While experts recommend about 25 to 34 grams of fiber per day, the average adult in the United States consumes 10 to 15 grams daily.

“An increase of one gram of fiber can have large, positive effects on health,” James Hebert, ScD, a study author and the director of the University of South Carolina’s cancer prevention and control program, said in a press statement.

Physical activity increased with gardeners

The gardening group also increased their physical activity levels by about 42 minutes per week.

Study participants also saw their stress and anxiety levels demonstrably decrease, with those who came into the study most stressed and anxious seeing the greatest reduction in mental health issues.

The study authors also reported that even novice gardeners can reap measurable health benefits from the pastime in their first season. As gardeners have more experience and enjoy greater yields, Litt predicts such benefits will increase.

The researchers concluded that “community gardening can provide a nature-based solution, accessible to a diverse population including new gardeners, to improve wellbeing and important behavioral risk factors for non-communicable and chronic diseases.”

The healing power of gardening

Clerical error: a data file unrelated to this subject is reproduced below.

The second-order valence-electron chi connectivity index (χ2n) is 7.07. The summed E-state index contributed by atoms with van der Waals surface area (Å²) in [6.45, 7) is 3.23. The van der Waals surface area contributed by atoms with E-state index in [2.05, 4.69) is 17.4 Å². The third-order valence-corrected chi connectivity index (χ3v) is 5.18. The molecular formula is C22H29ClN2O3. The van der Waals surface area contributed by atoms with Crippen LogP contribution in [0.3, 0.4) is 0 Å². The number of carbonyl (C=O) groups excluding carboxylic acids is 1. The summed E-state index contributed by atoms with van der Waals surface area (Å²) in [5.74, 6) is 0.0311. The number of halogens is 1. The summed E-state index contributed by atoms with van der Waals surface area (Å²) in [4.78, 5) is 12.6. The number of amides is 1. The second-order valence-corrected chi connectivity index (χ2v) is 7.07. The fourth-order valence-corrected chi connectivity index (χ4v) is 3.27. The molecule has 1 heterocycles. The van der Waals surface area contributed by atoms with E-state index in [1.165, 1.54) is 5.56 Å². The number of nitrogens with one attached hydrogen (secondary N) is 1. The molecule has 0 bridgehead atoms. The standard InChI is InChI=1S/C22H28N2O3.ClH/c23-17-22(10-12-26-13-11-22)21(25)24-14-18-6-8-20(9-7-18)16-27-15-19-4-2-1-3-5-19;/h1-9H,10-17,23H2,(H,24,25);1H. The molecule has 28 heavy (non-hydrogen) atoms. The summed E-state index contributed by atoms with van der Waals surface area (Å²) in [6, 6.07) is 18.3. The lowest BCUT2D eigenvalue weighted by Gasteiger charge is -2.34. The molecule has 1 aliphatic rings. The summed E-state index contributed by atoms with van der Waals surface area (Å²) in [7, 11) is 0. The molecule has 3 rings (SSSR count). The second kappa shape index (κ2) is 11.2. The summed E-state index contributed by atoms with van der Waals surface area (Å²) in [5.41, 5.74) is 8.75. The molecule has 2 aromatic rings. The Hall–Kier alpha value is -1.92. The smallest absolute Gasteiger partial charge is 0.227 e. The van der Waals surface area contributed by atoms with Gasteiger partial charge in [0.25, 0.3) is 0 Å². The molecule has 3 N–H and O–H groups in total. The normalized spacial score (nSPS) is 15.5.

Rafaela Crevoshay, a crop adviser and horticulturist in San Diego who jokingly said she prefers the term “soil guru,” is not surprised by the study’s findings.

She said that gardens are healing, especially organic gardens.

“The soil historically has not been a focus of the cancer community, but the medical research community in the last 10 or so years has discovered the human microbiome and the soil microbiome and their impact on health,” Crevoshay told Healthline.

Teresa Stivers, the chief executive officer of Walden Family Services in San Diego, a foster care, adoption, and youth services agency, was not part of the study.

However, she started a garden when she had long COVID in 2020, and she says it has greatly improved her health.

“It’s been amazing for my mental health. If it’s good for cancer, too, that is an added bonus. Not to mention all the fresh, unprocessed food we are eating,” said Stivers, whose long COVID symptoms included fatigue, tinnitus, and vertigo.

“We have two mental health clinics where I work, so I knew to start therapy and find activities to help me recover,” she told Healthline.

“Gardening was at the top of my list. My husband built a large raised planter and we traveled to farmer’s markets and nurseries throughout San Diego. We planted herbs, vegetables, fruit trees, and more, she said.

They also erected hummingbird feeders, bought native milkweed to attract monarchs, and intalled a bee box.

“We spent more time outside and harvesting from our garden, which has brought me immense joy. It also changed how I eat, as I am more aware of using fresh, organic ingredients,” Stivers said.

“I’m hoping it will positively affect my health, especially now that I’ve heard about this study. My late father and his side of the family have had multiple cancers, which has always been a concern for me.”

Litt said she hopes the findings in this study will encourage health professionals, policymakers, and land planners to “look to community gardens, and other spaces that encourage people to come together in nature, as a vital part of the public health system.”

The evidence of their effectiveness, she said, is indisputable.